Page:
National School Choice Week

National School Choice Week

Later today at their annual meeting in Washington, D.C., the American Federation of Teachers (AFT) will detail the results of a poll it commissioned.

According to The Washington Post, the AFT poll found that 56 percent of respondents were opposed to “giving tax dollars to families to pay for private school tuition,” while 41 percent approved. The AFT’s poll also appears to conflate parent sentiment against “closing low-performing schools and reassigning students to a different school” with opposition to school choice. Reassigning a child to a school is not the same as empowering parents to choose any school that best matches their child’s learning needs.

Other surveys on school choice—of which there are a growing number—tell a different story about public sentiment toward choice in education.

A PDK/Gallup poll released last summer found that, when asked nearly the same question—whether they supported allowing students to choose private schools at public expense—44 percent of Americans said yes. Gallup has asked respondents the same question for the past decade and found that support for school choice has jumped 10 percentage points in just the last year alone.

The Friedman Foundation for Educational Choice found that more than 66 percent of mothers of school-age children said they favored school vouchers for all students. The statistically representative national survey also found that 69 percent of respondents support tax credit scholarship options that provide scholarships to children to attend private schools of their choice. They also expressed more confidence in private schools than in traditional public schools.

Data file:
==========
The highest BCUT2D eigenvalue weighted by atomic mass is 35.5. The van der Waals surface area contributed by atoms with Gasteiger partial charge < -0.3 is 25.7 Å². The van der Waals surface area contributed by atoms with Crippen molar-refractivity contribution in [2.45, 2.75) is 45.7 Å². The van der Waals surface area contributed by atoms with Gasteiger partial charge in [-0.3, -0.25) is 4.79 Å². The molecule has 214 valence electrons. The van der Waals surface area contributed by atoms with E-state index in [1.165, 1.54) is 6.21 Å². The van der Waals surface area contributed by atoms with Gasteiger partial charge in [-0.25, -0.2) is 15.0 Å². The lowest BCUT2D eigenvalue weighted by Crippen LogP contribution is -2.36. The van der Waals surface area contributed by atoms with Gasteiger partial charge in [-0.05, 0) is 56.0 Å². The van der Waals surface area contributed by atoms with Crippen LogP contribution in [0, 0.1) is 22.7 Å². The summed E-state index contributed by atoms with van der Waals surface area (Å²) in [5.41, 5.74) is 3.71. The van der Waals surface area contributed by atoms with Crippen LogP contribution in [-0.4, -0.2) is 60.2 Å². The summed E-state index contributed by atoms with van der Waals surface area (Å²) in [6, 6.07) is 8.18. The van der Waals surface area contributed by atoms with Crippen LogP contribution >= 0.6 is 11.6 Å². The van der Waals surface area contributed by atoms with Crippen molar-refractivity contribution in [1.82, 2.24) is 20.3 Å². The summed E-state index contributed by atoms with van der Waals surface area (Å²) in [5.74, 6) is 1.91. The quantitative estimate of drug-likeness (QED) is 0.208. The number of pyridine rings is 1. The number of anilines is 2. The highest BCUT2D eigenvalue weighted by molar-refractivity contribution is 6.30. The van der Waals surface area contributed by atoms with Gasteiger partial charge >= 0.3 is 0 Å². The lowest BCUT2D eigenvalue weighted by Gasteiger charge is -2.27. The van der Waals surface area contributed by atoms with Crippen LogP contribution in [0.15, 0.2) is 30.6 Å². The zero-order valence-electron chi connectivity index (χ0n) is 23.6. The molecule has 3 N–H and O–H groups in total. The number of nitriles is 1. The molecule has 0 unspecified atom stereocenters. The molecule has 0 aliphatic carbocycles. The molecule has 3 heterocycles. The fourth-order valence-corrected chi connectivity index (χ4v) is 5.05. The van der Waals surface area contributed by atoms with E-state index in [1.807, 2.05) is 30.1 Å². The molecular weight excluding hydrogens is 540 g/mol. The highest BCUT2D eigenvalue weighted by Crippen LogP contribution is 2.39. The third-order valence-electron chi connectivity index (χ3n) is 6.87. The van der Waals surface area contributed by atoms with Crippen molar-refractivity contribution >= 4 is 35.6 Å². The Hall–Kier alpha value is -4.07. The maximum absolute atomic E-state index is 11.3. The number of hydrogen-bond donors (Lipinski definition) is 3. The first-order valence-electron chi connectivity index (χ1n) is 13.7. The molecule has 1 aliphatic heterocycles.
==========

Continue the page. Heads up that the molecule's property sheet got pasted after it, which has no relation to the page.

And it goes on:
The Friedman Foundation also conducted a series of informative state surveys. Two-thirds of Texas respondents favor school vouchers, and 72 percent support tuition tax credit scholarships. Moreover, 71 percent of black respondents and 80 percent of Hispanic residents polled in Texas favored vouchers to attend private schools of choice.

In Maine, 55 percent of residents support vouchers; in Tennessee, the number grows to 60 percent. In North Carolina, support is high for various school choice options: 56 percent of voters support education savings accounts, 65 percent support charter schools, and 65 percent support tax credit scholarships enabling children to attend private schools of choice.

Support for choice in Virginia is evident among diverse groups of voters. The Friedman Foundation found that nearly 70 percent of Catholics and 56 percent of Protestants support vouchers, nearly 60 percent of residents with household incomes below $75,000 support vouchers, and 68 percent of voters ages 36–45 support vouchers to attend private schools of choice.

Across the country, parents and taxpayers are voicing their support for policies that allow children to attend schools that meet their unique learning needs. There is growing sentiment that state funding for public education should be directed toward students—not school buildings—and that those funds should follow children to any provider of choice.

As we approach what would have been economist Milton Friedman’s 101st birthday this July 31, it’s encouraging to see that school choice options—and support—are at an all-time high.